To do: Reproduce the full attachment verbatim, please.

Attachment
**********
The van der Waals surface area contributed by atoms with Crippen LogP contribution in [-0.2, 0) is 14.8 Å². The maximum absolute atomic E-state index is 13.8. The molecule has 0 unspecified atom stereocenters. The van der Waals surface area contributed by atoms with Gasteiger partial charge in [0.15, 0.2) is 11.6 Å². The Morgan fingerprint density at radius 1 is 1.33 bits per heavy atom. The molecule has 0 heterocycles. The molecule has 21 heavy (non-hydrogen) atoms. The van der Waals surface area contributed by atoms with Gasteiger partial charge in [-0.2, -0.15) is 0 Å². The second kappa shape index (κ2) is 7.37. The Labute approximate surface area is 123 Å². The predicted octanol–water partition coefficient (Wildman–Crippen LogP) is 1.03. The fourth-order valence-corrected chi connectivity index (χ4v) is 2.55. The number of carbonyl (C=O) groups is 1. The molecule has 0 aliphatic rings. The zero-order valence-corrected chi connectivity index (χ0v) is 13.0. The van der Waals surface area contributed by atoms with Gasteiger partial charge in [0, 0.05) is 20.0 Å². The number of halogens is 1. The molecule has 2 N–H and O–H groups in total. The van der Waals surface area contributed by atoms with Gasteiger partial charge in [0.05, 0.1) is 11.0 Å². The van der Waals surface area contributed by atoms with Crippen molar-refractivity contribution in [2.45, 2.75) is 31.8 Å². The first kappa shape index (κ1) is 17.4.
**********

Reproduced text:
The van der Waals surface area contributed by atoms with Crippen LogP contribution in [-0.2, 0) is 14.8 Å². The maximum absolute atomic E-state index is 13.8. The molecule has 0 unspecified atom stereocenters. The van der Waals surface area contributed by atoms with Gasteiger partial charge in [0.15, 0.2) is 11.6 Å². The Morgan fingerprint density at radius 1 is 1.33 bits per heavy atom. The molecule has 0 heterocycles. The molecule has 21 heavy (non-hydrogen) atoms. The van der Waals surface area contributed by atoms with Gasteiger partial charge in [-0.2, -0.15) is 0 Å². The second kappa shape index (κ2) is 7.37. The Labute approximate surface area is 123 Å². The predicted octanol–water partition coefficient (Wildman–Crippen LogP) is 1.03. The fourth-order valence-corrected chi connectivity index (χ4v) is 2.55. The number of carbonyl (C=O) groups is 1. The molecule has 0 aliphatic rings. The zero-order valence-corrected chi connectivity index (χ0v) is 13.0. The van der Waals surface area contributed by atoms with Gasteiger partial charge in [0, 0.05) is 20.0 Å². The number of halogens is 1. The molecule has 2 N–H and O–H groups in total. The van der Waals surface area contributed by atoms with Gasteiger partial charge in [0.05, 0.1) is 11.0 Å². The van der Waals surface area contributed by atoms with Crippen molar-refractivity contribution in [2.45, 2.75) is 31.8 Å². The first kappa shape index (κ1) is 17.4.